The outlook for the world economy and interest rates underwent a major shift in the last quarter of 2007, leaving us all uncertain and nervous about the short and medium-term prospects for the economy and markets.
The chancellor’s Budget has shown only a modest downgrade in economic prospects but the major forces driving the economy have shifted markedly.
Chart 1 shows the biggest issues facing the economy and the mortgage market this year. These forces are biased towards the downside but two or three of them combined could have a real impact on the medium-term outlook in the UK.
Prospects for the US economy have shifted sharply in the last quarter as the full extent of the housing market and credit crisis has unfolded.
Economists expect outright recession will be avoided in 2008 (defined as two quarters of declining output) although it looks likely to be a close call given the combination of rising inflationary pressures and weakening domestic demand.
The Fed has been quick to cut interest rates and is concentrating on the short-term need for growth rather than focusing too much on inflationary pressures.
Credit supply shortages
The spread between interbank and official policy interest rates has narrowed considerably in most major economies. This is widely seen as a sign of increased confidence but much of this improvement merely reflects the success of coordinated central bank liquidity opera- tions. However, in recent weeks the spread between interbank rates and official rates have started to widen again .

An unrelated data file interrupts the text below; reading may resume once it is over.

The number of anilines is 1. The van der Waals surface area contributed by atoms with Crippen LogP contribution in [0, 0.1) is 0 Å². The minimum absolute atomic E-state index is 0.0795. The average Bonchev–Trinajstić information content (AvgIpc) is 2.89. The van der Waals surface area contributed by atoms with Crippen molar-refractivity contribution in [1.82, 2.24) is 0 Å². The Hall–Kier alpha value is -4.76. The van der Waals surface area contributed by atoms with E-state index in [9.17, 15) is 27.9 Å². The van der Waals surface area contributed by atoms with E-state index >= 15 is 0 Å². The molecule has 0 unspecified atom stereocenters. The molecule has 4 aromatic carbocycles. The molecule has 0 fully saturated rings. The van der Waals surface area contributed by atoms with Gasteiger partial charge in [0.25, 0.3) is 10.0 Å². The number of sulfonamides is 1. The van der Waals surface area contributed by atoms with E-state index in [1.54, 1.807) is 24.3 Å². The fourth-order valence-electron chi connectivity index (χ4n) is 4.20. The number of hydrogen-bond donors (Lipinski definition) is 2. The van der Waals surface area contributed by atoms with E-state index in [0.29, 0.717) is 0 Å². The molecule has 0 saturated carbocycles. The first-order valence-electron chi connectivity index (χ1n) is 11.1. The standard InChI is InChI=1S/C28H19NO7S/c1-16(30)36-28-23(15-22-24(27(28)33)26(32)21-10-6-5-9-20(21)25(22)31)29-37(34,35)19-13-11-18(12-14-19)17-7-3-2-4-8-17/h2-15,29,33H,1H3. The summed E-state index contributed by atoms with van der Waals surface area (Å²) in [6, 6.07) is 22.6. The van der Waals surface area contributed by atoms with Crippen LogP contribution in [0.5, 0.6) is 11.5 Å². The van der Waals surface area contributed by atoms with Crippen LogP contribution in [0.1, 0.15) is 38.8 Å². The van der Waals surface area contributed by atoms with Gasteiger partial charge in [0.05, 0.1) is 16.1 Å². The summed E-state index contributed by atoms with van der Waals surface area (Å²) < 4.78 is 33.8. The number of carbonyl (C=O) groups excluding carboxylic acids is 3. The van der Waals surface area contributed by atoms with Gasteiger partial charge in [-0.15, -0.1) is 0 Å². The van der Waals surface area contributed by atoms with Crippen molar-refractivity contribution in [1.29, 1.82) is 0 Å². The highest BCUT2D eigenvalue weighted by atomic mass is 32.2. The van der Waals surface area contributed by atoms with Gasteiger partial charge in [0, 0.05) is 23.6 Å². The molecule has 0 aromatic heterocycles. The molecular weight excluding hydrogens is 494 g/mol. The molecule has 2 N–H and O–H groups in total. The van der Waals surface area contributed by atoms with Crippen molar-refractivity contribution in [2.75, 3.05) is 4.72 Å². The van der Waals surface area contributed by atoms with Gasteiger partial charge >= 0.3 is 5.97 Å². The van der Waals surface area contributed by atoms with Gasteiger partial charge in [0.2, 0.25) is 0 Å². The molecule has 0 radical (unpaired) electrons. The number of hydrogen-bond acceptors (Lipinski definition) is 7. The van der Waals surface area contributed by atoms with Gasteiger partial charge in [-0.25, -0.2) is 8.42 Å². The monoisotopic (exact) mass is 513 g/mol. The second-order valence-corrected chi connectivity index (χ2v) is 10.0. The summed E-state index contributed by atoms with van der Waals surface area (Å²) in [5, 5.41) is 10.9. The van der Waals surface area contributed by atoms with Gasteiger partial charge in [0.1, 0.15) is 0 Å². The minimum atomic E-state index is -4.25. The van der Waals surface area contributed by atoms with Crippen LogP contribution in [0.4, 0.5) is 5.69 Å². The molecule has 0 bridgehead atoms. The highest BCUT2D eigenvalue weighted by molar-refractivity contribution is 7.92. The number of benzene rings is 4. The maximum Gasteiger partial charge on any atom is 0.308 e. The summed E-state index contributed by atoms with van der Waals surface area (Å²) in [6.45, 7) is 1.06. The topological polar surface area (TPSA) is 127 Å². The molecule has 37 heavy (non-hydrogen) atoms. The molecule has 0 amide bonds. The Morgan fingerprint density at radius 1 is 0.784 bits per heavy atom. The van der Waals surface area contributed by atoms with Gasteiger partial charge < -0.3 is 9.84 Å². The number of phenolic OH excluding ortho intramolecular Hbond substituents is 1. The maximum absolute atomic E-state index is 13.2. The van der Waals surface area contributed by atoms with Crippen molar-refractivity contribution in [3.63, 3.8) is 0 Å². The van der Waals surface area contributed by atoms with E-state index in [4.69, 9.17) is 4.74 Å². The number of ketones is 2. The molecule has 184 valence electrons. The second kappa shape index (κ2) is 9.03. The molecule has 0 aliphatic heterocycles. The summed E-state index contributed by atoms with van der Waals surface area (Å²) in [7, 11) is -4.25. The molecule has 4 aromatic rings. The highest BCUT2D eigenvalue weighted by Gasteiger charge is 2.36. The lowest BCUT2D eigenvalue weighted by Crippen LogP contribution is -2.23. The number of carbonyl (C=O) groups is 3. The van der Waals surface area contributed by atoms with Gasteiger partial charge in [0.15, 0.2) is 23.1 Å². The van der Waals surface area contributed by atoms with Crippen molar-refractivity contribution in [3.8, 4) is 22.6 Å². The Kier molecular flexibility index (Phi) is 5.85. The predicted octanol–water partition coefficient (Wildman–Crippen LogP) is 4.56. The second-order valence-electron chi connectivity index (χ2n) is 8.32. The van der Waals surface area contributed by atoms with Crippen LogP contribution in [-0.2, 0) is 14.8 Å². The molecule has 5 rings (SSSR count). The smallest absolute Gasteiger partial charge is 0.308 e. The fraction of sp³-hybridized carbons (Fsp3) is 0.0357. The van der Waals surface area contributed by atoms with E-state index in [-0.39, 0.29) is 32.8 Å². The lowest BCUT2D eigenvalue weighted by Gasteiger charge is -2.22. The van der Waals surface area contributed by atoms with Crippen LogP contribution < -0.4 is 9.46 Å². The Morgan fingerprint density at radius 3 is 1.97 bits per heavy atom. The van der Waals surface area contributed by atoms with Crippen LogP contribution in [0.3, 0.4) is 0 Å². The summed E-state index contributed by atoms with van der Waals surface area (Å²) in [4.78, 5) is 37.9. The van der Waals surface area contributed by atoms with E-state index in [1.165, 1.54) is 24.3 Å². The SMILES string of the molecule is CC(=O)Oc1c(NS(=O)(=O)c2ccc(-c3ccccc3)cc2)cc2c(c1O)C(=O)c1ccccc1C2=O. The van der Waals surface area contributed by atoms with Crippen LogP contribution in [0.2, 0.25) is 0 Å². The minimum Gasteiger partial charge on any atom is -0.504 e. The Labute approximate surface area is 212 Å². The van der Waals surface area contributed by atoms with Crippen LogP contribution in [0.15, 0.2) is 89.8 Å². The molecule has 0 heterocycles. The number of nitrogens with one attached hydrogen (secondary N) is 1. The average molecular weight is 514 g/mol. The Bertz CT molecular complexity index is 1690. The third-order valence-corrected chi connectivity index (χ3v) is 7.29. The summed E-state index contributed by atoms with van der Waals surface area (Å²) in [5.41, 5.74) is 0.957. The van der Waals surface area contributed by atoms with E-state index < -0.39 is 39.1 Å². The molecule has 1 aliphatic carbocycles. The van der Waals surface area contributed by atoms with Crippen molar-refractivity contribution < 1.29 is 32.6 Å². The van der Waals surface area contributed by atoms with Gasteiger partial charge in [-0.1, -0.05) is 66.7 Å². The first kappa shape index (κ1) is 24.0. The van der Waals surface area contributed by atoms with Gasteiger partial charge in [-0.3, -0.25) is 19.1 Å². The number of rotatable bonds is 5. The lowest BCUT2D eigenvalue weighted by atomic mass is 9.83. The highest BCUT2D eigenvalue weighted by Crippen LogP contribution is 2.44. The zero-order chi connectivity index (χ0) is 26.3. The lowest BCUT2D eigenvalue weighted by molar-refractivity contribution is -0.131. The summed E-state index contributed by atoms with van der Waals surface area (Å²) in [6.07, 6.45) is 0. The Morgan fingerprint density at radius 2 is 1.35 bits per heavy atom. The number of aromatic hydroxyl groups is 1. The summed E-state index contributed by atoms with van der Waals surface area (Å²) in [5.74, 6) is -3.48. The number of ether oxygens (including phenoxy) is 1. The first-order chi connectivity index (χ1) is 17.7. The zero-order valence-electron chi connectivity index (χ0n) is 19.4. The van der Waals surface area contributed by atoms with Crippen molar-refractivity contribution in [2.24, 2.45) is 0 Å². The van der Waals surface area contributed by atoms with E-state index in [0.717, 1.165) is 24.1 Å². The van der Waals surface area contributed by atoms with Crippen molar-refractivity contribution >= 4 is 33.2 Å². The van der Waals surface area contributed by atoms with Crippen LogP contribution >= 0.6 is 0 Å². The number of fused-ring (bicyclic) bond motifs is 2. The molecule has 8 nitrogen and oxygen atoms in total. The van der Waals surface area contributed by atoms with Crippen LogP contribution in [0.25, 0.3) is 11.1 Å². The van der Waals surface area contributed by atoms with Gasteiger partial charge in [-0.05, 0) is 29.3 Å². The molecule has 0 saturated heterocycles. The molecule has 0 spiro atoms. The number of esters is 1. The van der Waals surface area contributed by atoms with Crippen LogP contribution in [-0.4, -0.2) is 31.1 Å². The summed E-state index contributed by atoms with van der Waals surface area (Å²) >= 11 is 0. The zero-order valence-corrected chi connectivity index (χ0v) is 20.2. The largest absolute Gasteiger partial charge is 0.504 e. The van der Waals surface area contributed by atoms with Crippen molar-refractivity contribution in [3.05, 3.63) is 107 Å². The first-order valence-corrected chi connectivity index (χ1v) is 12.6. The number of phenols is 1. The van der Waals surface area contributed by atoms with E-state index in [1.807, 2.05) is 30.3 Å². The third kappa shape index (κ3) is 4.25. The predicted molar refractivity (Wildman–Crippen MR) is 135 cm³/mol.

How much of a problem is world inflation?
The governor of the Bank of England and the chancellor believe upward inflationary pressure from world food and energy prices are significant. In the February Inflation Report the Bank went to great lengths to dampen interest rate expectations based on world inflation pressures and concerns that this could translate into a higher wage cost spiral.
Although output price inflation reached 5.7% in February and input price inflation exceeded 19%, wage inflation has remained at 3.8-4.0% for some time. Wage inflation will need to be watched closely around the world as the time lag from higher goods price inflation feeds into wages and other costs.
The risk facing the world economy is that central banks accommodate any rise in world inflation and this could lead to stagflation. For example, in China inflation has reached a 12-year high of 8.7% and this will quickly affect imported costs around the world. But the impressive co-ordination shown by central banks this time makes it more likely rapidly rising oil prices and food prices will be managed without too much interest rate and exchange rate volatility.
Localised housing and mortgage weakness
Many lenders are taking comfort from the initial assessment that the overall market will experience a soft landing in house price terms in 2008. But the overall picture is likely to disguise a wide spread of outcomes for price and transaction volumes across sectors and regions.
Localised and sectoral falls in demand could result in house prices for certain types of property falling 10% or more. These localised limited falls can translate into significantly higher levels of arrears and losses for lenders. Maintaining consumer and business confidence is vital as increased price volatility is inevitable as volumes slow.
Declining lender appetite for risk
The credit crunch has resulted in lenders reducing their exposure to perceived higher risk markets in the corporate and retail sectors. We estimate that mortgage lending growth is probably 5-10% lower as a result of reduced risk appetite and score tightening.
It is easy to review the risks in 2008 and arrive at a fairly gloomy prognosis. However, there are several areas to be upbeat about. Structural and regime shifts in the market quite often speed up existing adjustment processes and put the economy on a more sustainable path.
Housing and mortgage volumes are not as weak as many reports indicate and in January both remortgage and house purchase volumes rose.
More modest consumer spending growth and less reliance on house price inflation can only be a good thing for the UK economy. A strong economy built around corporate and business investment rather than rapid household spending should be welcomed by us all.